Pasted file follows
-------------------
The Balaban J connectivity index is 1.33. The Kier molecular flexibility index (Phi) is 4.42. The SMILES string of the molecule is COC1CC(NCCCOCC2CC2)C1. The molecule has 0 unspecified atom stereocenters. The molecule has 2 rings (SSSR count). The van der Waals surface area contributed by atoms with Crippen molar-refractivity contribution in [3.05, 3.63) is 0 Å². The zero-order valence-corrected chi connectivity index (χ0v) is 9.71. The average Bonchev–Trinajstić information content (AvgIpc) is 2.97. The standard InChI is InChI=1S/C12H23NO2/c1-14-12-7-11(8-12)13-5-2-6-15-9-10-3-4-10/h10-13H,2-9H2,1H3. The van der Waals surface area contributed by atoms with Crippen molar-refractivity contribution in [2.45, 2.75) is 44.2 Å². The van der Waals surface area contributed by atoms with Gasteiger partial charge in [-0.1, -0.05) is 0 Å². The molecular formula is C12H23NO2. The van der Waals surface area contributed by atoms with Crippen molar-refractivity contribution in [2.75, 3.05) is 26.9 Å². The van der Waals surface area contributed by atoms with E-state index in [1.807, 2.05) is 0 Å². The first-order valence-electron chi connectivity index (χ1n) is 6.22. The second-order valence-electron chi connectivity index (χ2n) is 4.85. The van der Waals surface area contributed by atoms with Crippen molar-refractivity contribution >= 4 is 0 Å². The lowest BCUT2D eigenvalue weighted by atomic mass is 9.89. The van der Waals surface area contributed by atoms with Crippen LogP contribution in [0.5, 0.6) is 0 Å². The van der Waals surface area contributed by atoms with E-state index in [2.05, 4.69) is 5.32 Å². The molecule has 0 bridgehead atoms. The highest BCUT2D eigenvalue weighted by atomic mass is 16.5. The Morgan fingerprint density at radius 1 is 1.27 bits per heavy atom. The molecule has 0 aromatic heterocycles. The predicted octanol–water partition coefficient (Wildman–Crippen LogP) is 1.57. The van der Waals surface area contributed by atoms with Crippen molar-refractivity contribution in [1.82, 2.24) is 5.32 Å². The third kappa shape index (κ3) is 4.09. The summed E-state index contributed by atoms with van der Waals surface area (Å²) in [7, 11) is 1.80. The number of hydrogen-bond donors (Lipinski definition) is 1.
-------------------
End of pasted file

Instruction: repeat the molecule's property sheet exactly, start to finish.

The Balaban J connectivity index is 1.33. The Kier molecular flexibility index (Phi) is 4.42. The SMILES string of the molecule is COC1CC(NCCCOCC2CC2)C1. The molecule has 0 unspecified atom stereocenters. The molecule has 2 rings (SSSR count). The van der Waals surface area contributed by atoms with Crippen molar-refractivity contribution in [3.05, 3.63) is 0 Å². The zero-order valence-corrected chi connectivity index (χ0v) is 9.71. The average Bonchev–Trinajstić information content (AvgIpc) is 2.97. The standard InChI is InChI=1S/C12H23NO2/c1-14-12-7-11(8-12)13-5-2-6-15-9-10-3-4-10/h10-13H,2-9H2,1H3. The van der Waals surface area contributed by atoms with Crippen molar-refractivity contribution in [2.45, 2.75) is 44.2 Å². The van der Waals surface area contributed by atoms with Gasteiger partial charge in [-0.1, -0.05) is 0 Å². The molecular formula is C12H23NO2. The van der Waals surface area contributed by atoms with Crippen molar-refractivity contribution in [2.75, 3.05) is 26.9 Å². The van der Waals surface area contributed by atoms with E-state index in [1.807, 2.05) is 0 Å². The first-order valence-electron chi connectivity index (χ1n) is 6.22. The second-order valence-electron chi connectivity index (χ2n) is 4.85. The van der Waals surface area contributed by atoms with Crippen molar-refractivity contribution >= 4 is 0 Å². The lowest BCUT2D eigenvalue weighted by atomic mass is 9.89. The van der Waals surface area contributed by atoms with Crippen LogP contribution in [0.5, 0.6) is 0 Å². The van der Waals surface area contributed by atoms with E-state index in [2.05, 4.69) is 5.32 Å². The molecule has 0 bridgehead atoms. The highest BCUT2D eigenvalue weighted by atomic mass is 16.5. The Morgan fingerprint density at radius 1 is 1.27 bits per heavy atom. The molecule has 0 aromatic heterocycles. The predicted octanol–water partition coefficient (Wildman–Crippen LogP) is 1.57. The van der Waals surface area contributed by atoms with Crippen molar-refractivity contribution in [1.82, 2.24) is 5.32 Å². The third kappa shape index (κ3) is 4.09. The summed E-state index contributed by atoms with van der Waals surface area (Å²) in [7, 11) is 1.80. The number of hydrogen-bond donors (Lipinski definition) is 1.